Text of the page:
The Evergreen Bagworm: A Silent Threat To Your Trees

The Evergreen Bagworm: A Silent Threat To Your Trees

Anyone who’s ever had an issue with an Evergreen Bagworm infestation knows the devastation they bring to trees. The poor trees become increasingly sparse in their pine needle distribution until they eventually lose them all and die. This is a sad end to the beautiful evergreen trees we all love. Thankfully, there are ways to save your trees if you know what to do.

The Evergreen Bagworm: The Silent Killer of Trees

In the world of pests that threaten the health and beauty of trees, few are as notorious as the Evergreen Bagworm. Despite its name, the Evergreen Bagworm is not a worm but a moth in its larval stage. These deceptive creatures can wreak havoc on various evergreen and deciduous trees, causing significant damage and even death if left unchecked. (1)

Understanding the Evergreen Bagworm

Evergreen bagworm macro close up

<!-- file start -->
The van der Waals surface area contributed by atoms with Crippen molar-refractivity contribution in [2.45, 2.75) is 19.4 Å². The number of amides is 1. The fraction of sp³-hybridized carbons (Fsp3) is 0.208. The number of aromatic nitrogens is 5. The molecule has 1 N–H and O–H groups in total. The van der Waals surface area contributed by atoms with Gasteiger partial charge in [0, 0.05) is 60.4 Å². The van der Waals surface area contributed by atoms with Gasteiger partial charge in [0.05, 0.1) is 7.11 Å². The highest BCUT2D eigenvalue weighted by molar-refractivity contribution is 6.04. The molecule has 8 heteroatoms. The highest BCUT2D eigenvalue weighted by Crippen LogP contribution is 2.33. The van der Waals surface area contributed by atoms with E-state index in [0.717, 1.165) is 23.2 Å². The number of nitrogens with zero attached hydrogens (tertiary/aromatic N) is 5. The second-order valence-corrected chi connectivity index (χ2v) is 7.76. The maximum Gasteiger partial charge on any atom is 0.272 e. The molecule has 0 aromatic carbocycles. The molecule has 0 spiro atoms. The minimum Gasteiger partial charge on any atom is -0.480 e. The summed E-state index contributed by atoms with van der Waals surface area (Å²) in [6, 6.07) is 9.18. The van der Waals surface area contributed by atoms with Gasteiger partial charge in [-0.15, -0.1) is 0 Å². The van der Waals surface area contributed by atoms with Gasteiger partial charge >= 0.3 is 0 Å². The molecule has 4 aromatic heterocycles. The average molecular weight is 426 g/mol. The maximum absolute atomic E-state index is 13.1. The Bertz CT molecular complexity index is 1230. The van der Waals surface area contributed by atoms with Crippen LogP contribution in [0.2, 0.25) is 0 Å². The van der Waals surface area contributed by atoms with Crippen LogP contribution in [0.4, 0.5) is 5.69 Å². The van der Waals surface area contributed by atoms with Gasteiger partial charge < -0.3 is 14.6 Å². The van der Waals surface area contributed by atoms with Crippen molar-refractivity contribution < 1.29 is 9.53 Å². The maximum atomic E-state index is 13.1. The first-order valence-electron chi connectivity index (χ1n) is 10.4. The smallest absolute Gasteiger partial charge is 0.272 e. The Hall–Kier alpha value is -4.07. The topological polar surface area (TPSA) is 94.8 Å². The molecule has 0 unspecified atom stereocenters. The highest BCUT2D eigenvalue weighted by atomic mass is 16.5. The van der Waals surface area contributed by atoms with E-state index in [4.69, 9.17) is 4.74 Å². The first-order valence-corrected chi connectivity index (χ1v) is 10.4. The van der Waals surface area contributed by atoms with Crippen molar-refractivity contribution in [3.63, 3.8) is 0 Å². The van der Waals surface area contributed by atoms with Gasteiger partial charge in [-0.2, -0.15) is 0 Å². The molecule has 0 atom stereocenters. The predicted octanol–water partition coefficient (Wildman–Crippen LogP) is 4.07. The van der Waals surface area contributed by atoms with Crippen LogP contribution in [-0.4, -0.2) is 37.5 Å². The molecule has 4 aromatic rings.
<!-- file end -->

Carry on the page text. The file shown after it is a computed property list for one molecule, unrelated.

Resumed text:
Close up, evergreen bagworm (Thyridopteryx ephemeraeformis). Source: Shutterstock

The Evergreen Bagworm, scientifically known as Thyridopteryx ephemeraeformis, is a species of moth that belongs to the family Psychidae. These small, inconspicuous creatures owe their name to the distinctive protective casing they construct around themselves, known as a bag or case. Bagworm larvae attach bits of plant debris, such as leaves, twigs, and bark, to their bodies using a silk-like thread they produce. Over time, this structure grows and becomes their portable shelter and means of camouflage, making them appear as small bags hanging from tree branches.

Life Cycle of the Evergreen Bagworm

Understanding the life cycle of the Evergreen Bagworm is crucial for effective management. The reproductive cycle of these moths begins when the female adult lays her eggs within her own bag. Afterward, she dies, and the bag is left hanging on the tree. These eggs remain dormant throughout the winter and hatch in late spring or early summer, giving rise to tiny larvae.

Once hatched, the larvae emerge from the bag and disperse for a suitable host tree. When they find a suitable location, they begin constructing their bags using silk produced by special glands in their bodies. At first, the bags are small and inconspicuous, but as the larvae grow, they periodically emerge to add more plant debris to their casing. Over time, these cases become larger and more noticeable.

Evergreen Bagworm (Thyridopteryx ephemeraeformis)
Evergreen Bagworm (Thyridopteryx ephemeraeformis): Source: Shutterstock



Leave a Reply

Your email address will not be published. Required fields are marked *